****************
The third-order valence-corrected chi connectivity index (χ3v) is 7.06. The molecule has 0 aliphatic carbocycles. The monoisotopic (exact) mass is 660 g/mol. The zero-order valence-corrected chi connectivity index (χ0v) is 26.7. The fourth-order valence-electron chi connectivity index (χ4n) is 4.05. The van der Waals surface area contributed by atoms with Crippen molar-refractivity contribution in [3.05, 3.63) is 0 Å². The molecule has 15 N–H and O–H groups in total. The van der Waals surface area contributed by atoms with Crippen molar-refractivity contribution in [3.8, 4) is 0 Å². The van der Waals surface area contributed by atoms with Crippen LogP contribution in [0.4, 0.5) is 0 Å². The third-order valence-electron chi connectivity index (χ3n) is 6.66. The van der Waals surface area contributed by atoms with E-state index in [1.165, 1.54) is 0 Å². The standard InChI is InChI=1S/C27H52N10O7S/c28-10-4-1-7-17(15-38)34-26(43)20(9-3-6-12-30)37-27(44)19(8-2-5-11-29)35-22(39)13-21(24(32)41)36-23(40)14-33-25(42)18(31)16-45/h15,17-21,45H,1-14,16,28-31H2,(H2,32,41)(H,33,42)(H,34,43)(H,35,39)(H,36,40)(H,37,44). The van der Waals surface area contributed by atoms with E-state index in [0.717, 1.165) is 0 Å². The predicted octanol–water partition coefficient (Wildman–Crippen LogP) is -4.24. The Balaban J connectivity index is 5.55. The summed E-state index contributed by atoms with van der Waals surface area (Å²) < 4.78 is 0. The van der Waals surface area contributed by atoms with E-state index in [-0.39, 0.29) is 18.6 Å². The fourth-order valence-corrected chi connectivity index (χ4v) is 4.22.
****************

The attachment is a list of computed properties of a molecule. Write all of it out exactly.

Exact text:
The third-order valence-corrected chi connectivity index (χ3v) is 7.06. The molecule has 0 aliphatic carbocycles. The monoisotopic (exact) mass is 660 g/mol. The zero-order valence-corrected chi connectivity index (χ0v) is 26.7. The fourth-order valence-electron chi connectivity index (χ4n) is 4.05. The van der Waals surface area contributed by atoms with Crippen molar-refractivity contribution in [3.05, 3.63) is 0 Å². The molecule has 15 N–H and O–H groups in total. The van der Waals surface area contributed by atoms with Crippen molar-refractivity contribution in [3.8, 4) is 0 Å². The van der Waals surface area contributed by atoms with Crippen LogP contribution in [0.4, 0.5) is 0 Å². The third-order valence-electron chi connectivity index (χ3n) is 6.66. The van der Waals surface area contributed by atoms with E-state index in [1.165, 1.54) is 0 Å². The standard InChI is InChI=1S/C27H52N10O7S/c28-10-4-1-7-17(15-38)34-26(43)20(9-3-6-12-30)37-27(44)19(8-2-5-11-29)35-22(39)13-21(24(32)41)36-23(40)14-33-25(42)18(31)16-45/h15,17-21,45H,1-14,16,28-31H2,(H2,32,41)(H,33,42)(H,34,43)(H,35,39)(H,36,40)(H,37,44). The van der Waals surface area contributed by atoms with E-state index in [0.717, 1.165) is 0 Å². The predicted octanol–water partition coefficient (Wildman–Crippen LogP) is -4.24. The Balaban J connectivity index is 5.55. The summed E-state index contributed by atoms with van der Waals surface area (Å²) < 4.78 is 0. The van der Waals surface area contributed by atoms with E-state index in [-0.39, 0.29) is 18.6 Å². The fourth-order valence-corrected chi connectivity index (χ4v) is 4.22.